# Springs question - vertical versus horizontal stretching...

by 1ledzepplin1
Tags: horizontal, springs, stretching, versus, vertical
 P: 15 So I know hooke's law well enough and I understand the spring constant and it's vertical applications where force equals displacement times some constant. What I am unsure of is to what degree this all applies to a horizontal stretch of a string? For one scenario let's say our spring of constant k is bound at both ends and is stretch sideways, whats the relationship between the constants and the tensile force drawing the spring back? For the second scenario lets say we leave one end dangling of a slinky and pull it at 1/2 the length, how does the original spring constant change between the two divisions? Lastly, given a slinky, what effects on tension are we looking at if we twisted it? You can watch some pretty nifty tensile responses from coiling a slinky beyond what it's equilibrium state is and im very curious about this. What does it doto the spring constant? Are there localized regions of stress for any particular reason or is it manufacturer inconsistency?
 P: 1,411 Why should there be any difference in the spring constant dependant on orientation of the spring?
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P: 6,927
 Quote by 256bits Why should there be any difference in the spring constant dependant on orientation of the spring?
In a real horizontal spring, if you don't ignore gravity, the deformed shape will be a curve, the tension in the spring will not be uniform along its length, and the force at the ends will not obey Hooke's law.

You can ignore the above effects if the weight of the spring is small compared with the tension in it. For a slinky, you probably need to include them.

Actually, a complete model of a slinky might be even more complicated because the coils of the spring can't overlap, and therefore the maximum amount of curvature of the slinky at any point along its length under its own weight depends on the tension at that point.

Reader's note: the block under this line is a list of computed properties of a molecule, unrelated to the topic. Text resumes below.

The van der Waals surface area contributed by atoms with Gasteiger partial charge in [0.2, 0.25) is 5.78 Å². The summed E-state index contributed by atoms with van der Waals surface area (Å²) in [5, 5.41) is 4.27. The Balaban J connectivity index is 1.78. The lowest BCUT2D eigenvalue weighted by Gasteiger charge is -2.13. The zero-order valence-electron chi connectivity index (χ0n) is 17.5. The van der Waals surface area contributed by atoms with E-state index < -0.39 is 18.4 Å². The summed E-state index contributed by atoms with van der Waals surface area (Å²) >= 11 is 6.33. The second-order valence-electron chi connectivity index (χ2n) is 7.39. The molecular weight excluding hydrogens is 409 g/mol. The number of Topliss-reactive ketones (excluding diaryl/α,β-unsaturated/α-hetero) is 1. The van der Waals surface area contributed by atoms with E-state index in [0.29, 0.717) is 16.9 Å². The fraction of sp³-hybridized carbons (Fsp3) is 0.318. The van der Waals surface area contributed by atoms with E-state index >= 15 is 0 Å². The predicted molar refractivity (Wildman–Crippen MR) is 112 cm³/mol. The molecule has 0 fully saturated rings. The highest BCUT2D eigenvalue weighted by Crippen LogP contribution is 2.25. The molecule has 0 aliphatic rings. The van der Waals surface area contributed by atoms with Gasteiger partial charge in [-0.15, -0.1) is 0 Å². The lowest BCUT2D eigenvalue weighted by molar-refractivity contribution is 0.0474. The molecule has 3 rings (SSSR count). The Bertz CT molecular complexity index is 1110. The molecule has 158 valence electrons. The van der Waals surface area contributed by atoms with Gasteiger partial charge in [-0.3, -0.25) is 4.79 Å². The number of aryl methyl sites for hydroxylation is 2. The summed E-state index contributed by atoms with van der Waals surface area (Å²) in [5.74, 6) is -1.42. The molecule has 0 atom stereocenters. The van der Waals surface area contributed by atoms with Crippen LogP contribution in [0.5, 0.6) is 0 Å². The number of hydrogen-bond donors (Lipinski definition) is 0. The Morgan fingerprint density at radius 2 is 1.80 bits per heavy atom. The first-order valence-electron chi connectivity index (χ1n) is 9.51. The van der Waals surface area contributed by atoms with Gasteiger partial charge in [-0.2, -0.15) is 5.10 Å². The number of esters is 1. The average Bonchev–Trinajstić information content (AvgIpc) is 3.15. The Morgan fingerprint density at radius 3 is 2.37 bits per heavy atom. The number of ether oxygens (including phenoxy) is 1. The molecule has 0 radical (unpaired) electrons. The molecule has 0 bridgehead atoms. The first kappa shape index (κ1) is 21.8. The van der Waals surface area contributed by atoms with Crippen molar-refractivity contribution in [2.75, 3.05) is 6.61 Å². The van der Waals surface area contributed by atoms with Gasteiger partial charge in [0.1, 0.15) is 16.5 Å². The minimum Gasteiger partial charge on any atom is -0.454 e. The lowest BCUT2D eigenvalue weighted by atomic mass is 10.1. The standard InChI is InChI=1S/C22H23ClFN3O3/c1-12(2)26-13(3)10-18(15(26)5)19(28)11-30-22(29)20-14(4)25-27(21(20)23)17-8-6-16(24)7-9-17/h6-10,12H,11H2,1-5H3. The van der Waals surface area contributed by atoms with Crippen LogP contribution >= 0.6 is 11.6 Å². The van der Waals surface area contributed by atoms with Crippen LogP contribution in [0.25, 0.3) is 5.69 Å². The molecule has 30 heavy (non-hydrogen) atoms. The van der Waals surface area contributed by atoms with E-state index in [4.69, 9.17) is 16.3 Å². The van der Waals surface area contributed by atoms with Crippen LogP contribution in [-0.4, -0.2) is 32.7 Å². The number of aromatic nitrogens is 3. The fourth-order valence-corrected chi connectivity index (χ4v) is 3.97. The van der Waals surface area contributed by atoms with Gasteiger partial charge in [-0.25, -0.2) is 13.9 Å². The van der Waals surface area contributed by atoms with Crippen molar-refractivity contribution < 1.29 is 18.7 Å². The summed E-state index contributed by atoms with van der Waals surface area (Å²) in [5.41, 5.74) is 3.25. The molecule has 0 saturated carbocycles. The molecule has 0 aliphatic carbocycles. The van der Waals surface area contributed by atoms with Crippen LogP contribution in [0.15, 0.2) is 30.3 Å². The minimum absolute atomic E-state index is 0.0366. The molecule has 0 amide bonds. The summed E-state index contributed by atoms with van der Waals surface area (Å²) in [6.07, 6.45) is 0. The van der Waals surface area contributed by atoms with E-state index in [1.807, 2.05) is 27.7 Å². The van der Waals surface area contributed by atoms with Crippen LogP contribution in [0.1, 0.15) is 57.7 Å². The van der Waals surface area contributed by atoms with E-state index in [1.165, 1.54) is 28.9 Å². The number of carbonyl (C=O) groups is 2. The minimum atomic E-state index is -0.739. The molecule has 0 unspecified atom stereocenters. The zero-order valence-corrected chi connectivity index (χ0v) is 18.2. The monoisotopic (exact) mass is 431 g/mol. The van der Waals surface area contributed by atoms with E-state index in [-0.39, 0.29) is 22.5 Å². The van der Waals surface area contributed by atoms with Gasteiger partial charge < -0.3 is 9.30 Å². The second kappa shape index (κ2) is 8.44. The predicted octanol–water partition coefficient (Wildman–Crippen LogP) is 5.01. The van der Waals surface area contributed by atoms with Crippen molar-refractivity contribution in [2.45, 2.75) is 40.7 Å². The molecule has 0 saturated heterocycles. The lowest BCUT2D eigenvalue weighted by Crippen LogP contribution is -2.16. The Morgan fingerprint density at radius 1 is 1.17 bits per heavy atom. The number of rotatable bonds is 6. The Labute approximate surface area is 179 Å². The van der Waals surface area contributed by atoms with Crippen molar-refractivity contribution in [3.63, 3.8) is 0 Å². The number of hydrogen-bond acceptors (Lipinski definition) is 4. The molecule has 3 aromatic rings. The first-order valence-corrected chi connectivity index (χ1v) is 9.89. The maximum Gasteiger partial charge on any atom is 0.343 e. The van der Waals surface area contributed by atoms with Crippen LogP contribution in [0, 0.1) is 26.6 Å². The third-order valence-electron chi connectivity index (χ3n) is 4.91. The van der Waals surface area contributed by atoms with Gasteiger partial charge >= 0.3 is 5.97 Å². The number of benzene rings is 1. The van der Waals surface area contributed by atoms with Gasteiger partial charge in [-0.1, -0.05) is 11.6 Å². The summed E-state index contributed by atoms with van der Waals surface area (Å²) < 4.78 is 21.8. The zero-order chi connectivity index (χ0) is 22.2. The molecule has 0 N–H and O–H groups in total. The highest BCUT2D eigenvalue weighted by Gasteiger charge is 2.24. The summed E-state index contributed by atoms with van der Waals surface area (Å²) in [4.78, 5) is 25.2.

P: 1,411 Springs question - vertical versus horizontal stretching... I was assuming the ideal spring equation in textbooks was what the OP was asking about, where if it was a free standing (laying ) spring, the deflection due to gravity is ignored. The spring can lie upon a surface where the frictional effects can be also small, as would the case where the spring is guided by an interior rod. In the case of a large spring constant, small diameter, and long length, the sag would be visible as a catenary ( as seen on cables on bridges ), and the spring can be modeled as a wire.
 Engineering Sci Advisor HW Helper Thanks P: 6,927 The "classical" model that gives the catenary shape for suspension bridges etc assumes the cable is inextensible, and is longer than the distance between the supports. If the cable can stretch along its length, the shape of the curve is different. This (and the references in it) might be interesting: http://www.slac.stanford.edu/econf/C...papers/038.PDF
 P: 1,411 Thanks for the link. I didn't know they had it so much down to a science! where is the OP guy. I had this generic site for him to peruse. Well, more like generic equations of catenary and related curves, including elastic cable. http://www.digplanet.com/wiki/Catenary